BXMLSerializer's readObject method and attach it to a FinanceWindow
instance in the constructor, right? As far as I understand the
FinanceWindow.bxml file can contain only one root element. Something
like BoxPane or TablePane. This way it will be possible to just do a
"new FinanceWindow" in the Application derived object.

Why do I want to do it? Well, I would like to properly decompose my
application, just like it is done in wxWidgets or QT C++ frameworks I
used to work with. Below is how it is done in wxWidgets (C++):

class TestWnd_Base : public wxFrame
{
protected:
    wxTextCtrl* A;
    wxButton* B;

public:
    TestWnd::TestWnd()
    {
        wxXmlResource::Get()->LoadObject(this, NULL, "TestWnd", "wxFrame");
        A = XRCCTRL(*this, "A", wxTextCtrl);
        B = XRCCTRL(*this, "B", wxButton);
    }
};

Well, don't forget the Android Activities:

public class SetWallpaperActivity extends FragmentActivity
{
    @Override
    public void onCreate(Bundle savedInstanceState)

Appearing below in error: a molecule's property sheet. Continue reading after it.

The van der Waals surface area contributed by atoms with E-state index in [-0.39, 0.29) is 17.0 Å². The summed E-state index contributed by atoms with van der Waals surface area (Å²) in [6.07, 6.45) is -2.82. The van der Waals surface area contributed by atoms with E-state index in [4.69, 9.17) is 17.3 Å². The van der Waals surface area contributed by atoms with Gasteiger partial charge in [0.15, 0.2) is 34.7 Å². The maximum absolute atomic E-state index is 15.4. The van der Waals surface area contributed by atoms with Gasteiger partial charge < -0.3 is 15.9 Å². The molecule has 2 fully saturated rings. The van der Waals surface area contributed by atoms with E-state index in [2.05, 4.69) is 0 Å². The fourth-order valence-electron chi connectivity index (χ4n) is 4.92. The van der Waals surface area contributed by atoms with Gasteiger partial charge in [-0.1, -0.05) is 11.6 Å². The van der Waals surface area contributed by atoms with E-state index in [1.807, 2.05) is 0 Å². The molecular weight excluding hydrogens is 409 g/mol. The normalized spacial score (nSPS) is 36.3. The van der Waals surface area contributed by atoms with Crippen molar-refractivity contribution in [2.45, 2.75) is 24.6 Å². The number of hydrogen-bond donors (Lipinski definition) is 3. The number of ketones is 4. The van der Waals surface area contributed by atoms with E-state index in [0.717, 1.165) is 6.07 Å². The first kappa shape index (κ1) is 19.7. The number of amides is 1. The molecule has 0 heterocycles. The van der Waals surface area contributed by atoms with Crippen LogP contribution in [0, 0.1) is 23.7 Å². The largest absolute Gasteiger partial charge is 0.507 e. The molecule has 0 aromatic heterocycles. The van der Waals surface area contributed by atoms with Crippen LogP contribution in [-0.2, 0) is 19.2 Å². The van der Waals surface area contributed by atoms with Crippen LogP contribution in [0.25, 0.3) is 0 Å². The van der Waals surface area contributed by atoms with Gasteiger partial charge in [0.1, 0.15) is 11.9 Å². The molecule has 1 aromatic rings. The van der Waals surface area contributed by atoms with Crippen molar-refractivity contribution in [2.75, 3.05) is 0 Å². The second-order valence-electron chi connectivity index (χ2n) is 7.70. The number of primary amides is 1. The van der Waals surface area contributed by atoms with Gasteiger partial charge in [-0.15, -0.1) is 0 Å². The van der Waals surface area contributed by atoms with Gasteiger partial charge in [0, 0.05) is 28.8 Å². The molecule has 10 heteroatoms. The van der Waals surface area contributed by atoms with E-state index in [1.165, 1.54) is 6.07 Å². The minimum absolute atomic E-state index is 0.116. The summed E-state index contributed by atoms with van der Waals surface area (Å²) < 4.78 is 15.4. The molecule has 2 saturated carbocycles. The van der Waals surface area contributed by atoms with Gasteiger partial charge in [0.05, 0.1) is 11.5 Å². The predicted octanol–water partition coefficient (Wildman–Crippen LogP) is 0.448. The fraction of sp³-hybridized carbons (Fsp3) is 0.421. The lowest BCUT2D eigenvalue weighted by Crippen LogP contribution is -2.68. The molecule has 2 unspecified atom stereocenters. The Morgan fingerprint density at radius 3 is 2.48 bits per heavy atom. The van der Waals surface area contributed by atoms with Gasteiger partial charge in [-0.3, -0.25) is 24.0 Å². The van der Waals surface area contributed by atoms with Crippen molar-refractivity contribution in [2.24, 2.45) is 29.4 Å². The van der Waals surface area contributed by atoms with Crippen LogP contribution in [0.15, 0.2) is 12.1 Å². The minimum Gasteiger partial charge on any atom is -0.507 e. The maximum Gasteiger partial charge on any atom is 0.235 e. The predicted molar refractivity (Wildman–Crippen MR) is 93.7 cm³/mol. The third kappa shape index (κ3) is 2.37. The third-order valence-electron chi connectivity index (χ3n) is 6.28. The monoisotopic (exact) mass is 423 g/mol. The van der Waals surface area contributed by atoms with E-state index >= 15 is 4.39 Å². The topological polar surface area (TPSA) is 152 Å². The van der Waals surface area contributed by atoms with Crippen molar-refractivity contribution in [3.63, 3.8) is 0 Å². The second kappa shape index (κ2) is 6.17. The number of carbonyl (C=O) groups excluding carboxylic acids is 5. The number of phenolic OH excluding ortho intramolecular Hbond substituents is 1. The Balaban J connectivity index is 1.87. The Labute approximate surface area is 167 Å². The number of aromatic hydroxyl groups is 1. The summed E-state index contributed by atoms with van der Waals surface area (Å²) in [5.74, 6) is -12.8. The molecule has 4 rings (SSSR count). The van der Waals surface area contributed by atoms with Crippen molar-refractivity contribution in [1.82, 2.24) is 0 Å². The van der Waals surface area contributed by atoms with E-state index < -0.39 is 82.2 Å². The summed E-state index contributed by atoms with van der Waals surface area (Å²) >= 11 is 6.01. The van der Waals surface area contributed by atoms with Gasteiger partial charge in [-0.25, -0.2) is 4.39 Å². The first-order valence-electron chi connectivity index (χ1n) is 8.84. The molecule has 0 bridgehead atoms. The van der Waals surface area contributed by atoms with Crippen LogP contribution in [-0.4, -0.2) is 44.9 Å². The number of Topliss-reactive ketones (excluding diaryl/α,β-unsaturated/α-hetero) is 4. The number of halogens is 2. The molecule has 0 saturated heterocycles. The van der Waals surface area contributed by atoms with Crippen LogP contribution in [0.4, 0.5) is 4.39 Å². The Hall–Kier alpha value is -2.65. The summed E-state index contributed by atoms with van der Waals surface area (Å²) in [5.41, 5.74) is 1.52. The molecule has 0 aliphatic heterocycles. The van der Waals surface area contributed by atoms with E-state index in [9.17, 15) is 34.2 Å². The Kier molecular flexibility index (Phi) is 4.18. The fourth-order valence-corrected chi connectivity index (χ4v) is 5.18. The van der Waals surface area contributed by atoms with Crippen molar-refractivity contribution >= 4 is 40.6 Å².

{
        super.onCreate(savedInstanceState);

        // Inflate XML layout
        setContentView(R.layout.set_wallpaper_activity);
    }
}

I sure that it is the Window object itself who should take the
responsibility to create the children objects and to load its
localization resources. The other windows and panels should also load
their localization resources and create their children from bxml file.
Of course I do understand that it's a matter of ones taste!

Best Regards,
Ilya A. Zimnovich

On 24.03.2014 21:42, Roger Whitcomb wrote:

> Hi Ilya,
> Well, the answer is yes, but ....  If your FinanceWindow.bxml has the top-level object as a FinanceWindow, then if in the FinanceWindow constructor you load that bxml file, you will get into an infinite recursion.  But, if your FinanceWindow.bxml has just the content of your window and you create the top-level Window object some other way (i.e. just do a "new FinanceWindow" in the startup code as you have it), then you could just read the contents of the window and set the window's child from the BXML file (which is NOT what you have in your code), then that should work.
> I'm curious why you want to do this?  It is pretty much the same code either way, but if you let the BXMLSerializer create all the objects (including the top-level window) it is a tiny bit less work in your code.  Or is there a design pattern you're trying to achieve?